I hurt my back while lifting weights at the gym last week. Not bad, just a pulled muscle, enough to put some unpleasant pain into my normal day spent hunched over a laptop. I was doing a shoulder press near the end of my workout and something just went wrong. First response: I'm 27, for crying out loud. I'm young and healthy and spry, I work out regularly, stretch, eat reasonably well - how could this happen to me?

Second response (after some more reasoned thought put on it): Sweet Kelly Clarkson I'm 27 years old. I'm going on 30. I will, some day in the next three years, be three decades OLD. I'm saying this with the same gravitas as that morbid kid in the movie What About Bob who is obsessed with the fact that "I am going to die...its going to happen." I'm finally at that age where you actually injure yourself doing stupid every day stuff, and you don't get better right away, you actually have to rest to get over things. I got old. er.

There's the little physical ailments that come and go, the flu, and whatnot. But then there are the other things that effect a person day-in and day-out. I don't have perfect vision - I have to wear glasses. I've got a trick knee on one side from too many bang-ups. Both of my thumbs have been dislocated multiple times and I no longer have the normal ligaments in them that most people do. And of course I have my hearing condition, explained in detail here, last year. Speaking of my condition always makes me thankful for the fact that I don't have a really serious one, like some people do. I remember when I first started seeking advanced treatment for it, they sent me in for MRI's, "to ensure that brain tumors were not the cause of the nerve disturbance." See if that won't make you think twice. So now I have pictures of the inside of my (for the most part healthy) head.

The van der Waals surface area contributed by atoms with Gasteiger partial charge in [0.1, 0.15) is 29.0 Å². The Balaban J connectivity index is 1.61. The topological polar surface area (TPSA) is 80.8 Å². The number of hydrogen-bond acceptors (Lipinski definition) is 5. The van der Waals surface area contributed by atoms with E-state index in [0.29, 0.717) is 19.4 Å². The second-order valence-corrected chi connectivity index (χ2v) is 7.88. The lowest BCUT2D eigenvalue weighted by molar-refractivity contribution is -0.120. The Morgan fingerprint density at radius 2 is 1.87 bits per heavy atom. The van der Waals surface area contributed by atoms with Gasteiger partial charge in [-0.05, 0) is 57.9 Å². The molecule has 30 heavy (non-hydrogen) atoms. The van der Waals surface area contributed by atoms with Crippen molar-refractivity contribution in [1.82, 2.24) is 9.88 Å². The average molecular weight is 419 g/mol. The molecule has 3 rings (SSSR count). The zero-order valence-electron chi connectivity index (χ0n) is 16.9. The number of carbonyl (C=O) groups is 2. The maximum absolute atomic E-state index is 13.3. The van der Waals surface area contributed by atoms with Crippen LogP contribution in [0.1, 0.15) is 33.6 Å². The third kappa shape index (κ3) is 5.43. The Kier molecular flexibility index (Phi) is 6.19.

But the ear thing is nonetheless a condition, one that I'd be much happier to go without. Paul had a condition - and while we can only speculate as to its nature, we know that he would have rather gone without his, as well:

To keep me from becoming conceited because of these surpassingly great revelations, there was given me a thorn in my flesh, a messenger of Satan, to torment me. Three times I pleaded with the Lord to take it away from me. But he said to me, "My grace is sufficient for you, for my power is made perfect in weakness." Therefore I will boast all the more gladly about my weaknesses, so that Christ's power may rest on me. That is why, for Christ's sake, I delight in weaknesses, in insults, in hardships, in persecutions, in difficulties. For when I am weak, then I am strong.

While I think that Paul's reasons for the physical ailments that we know in our lives are good and right, I think perhaps there might be just a bit more in there than just what he touches on. You see, the things that are wrong with my body serve to remind me that, some day, not too far off, I am going to die. And in the next life, I'll have a body, but it will be perfect. One without bad joints or hearing problems.

New heaven and a new earth. Some day God's power will no longer be made perfect in my weaknesses, but his grace will be complete and I will be strong in perfection, rather than weakness. And I'm blessed with a daily reminder that this isn't all there is - that even though I'm getting older and more run-down by the day, I'm getting nearer to perfection.

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